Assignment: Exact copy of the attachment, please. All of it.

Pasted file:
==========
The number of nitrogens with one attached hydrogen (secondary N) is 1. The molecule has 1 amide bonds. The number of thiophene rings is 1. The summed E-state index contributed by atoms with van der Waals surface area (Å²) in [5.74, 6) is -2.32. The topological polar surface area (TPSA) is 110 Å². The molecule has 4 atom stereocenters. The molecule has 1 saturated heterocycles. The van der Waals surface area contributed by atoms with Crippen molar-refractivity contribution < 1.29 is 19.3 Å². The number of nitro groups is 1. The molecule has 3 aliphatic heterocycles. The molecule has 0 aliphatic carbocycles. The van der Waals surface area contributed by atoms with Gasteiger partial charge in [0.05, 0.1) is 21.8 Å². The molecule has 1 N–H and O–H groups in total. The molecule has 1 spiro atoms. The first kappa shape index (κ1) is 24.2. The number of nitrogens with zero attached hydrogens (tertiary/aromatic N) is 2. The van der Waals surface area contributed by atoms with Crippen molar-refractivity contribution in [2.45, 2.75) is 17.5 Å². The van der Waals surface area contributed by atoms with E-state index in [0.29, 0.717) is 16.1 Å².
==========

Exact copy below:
The number of nitrogens with one attached hydrogen (secondary N) is 1. The molecule has 1 amide bonds. The number of thiophene rings is 1. The summed E-state index contributed by atoms with van der Waals surface area (Å²) in [5.74, 6) is -2.32. The topological polar surface area (TPSA) is 110 Å². The molecule has 4 atom stereocenters. The molecule has 1 saturated heterocycles. The van der Waals surface area contributed by atoms with Crippen molar-refractivity contribution < 1.29 is 19.3 Å². The number of nitro groups is 1. The molecule has 3 aliphatic heterocycles. The molecule has 0 aliphatic carbocycles. The van der Waals surface area contributed by atoms with Gasteiger partial charge in [0.05, 0.1) is 21.8 Å². The molecule has 1 N–H and O–H groups in total. The molecule has 1 spiro atoms. The first kappa shape index (κ1) is 24.2. The number of nitrogens with zero attached hydrogens (tertiary/aromatic N) is 2. The van der Waals surface area contributed by atoms with Crippen molar-refractivity contribution in [2.45, 2.75) is 17.5 Å². The van der Waals surface area contributed by atoms with E-state index in [0.29, 0.717) is 16.1 Å².